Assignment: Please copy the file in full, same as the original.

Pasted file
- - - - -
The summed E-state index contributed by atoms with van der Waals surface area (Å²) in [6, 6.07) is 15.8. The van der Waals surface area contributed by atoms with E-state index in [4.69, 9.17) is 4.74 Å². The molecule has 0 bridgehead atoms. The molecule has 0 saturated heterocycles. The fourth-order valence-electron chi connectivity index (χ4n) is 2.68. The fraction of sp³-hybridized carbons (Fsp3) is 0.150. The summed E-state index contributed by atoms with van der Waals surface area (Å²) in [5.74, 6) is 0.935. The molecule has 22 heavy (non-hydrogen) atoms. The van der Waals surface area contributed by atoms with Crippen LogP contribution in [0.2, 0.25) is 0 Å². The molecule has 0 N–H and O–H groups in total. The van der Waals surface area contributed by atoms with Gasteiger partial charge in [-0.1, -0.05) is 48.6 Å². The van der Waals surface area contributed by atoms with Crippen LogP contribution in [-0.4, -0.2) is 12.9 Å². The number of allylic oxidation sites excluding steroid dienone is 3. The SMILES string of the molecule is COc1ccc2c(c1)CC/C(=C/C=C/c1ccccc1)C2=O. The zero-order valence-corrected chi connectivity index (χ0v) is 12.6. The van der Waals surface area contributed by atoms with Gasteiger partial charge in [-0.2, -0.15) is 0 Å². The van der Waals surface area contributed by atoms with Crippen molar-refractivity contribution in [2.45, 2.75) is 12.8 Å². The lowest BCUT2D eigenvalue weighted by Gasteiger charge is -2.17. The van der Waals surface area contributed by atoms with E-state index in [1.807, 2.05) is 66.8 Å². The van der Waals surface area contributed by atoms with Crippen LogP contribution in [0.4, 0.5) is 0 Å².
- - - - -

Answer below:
The summed E-state index contributed by atoms with van der Waals surface area (Å²) in [6, 6.07) is 15.8. The van der Waals surface area contributed by atoms with E-state index in [4.69, 9.17) is 4.74 Å². The molecule has 0 bridgehead atoms. The molecule has 0 saturated heterocycles. The fourth-order valence-electron chi connectivity index (χ4n) is 2.68. The fraction of sp³-hybridized carbons (Fsp3) is 0.150. The summed E-state index contributed by atoms with van der Waals surface area (Å²) in [5.74, 6) is 0.935. The molecule has 22 heavy (non-hydrogen) atoms. The van der Waals surface area contributed by atoms with Crippen LogP contribution in [0.2, 0.25) is 0 Å². The molecule has 0 N–H and O–H groups in total. The van der Waals surface area contributed by atoms with Gasteiger partial charge in [-0.1, -0.05) is 48.6 Å². The van der Waals surface area contributed by atoms with Crippen LogP contribution in [-0.4, -0.2) is 12.9 Å². The number of allylic oxidation sites excluding steroid dienone is 3. The SMILES string of the molecule is COc1ccc2c(c1)CC/C(=C/C=C/c1ccccc1)C2=O. The zero-order valence-corrected chi connectivity index (χ0v) is 12.6. The van der Waals surface area contributed by atoms with Gasteiger partial charge in [-0.2, -0.15) is 0 Å². The van der Waals surface area contributed by atoms with Crippen molar-refractivity contribution in [2.45, 2.75) is 12.8 Å². The lowest BCUT2D eigenvalue weighted by Gasteiger charge is -2.17. The van der Waals surface area contributed by atoms with E-state index in [1.807, 2.05) is 66.8 Å². The van der Waals surface area contributed by atoms with Crippen LogP contribution in [0.4, 0.5) is 0 Å².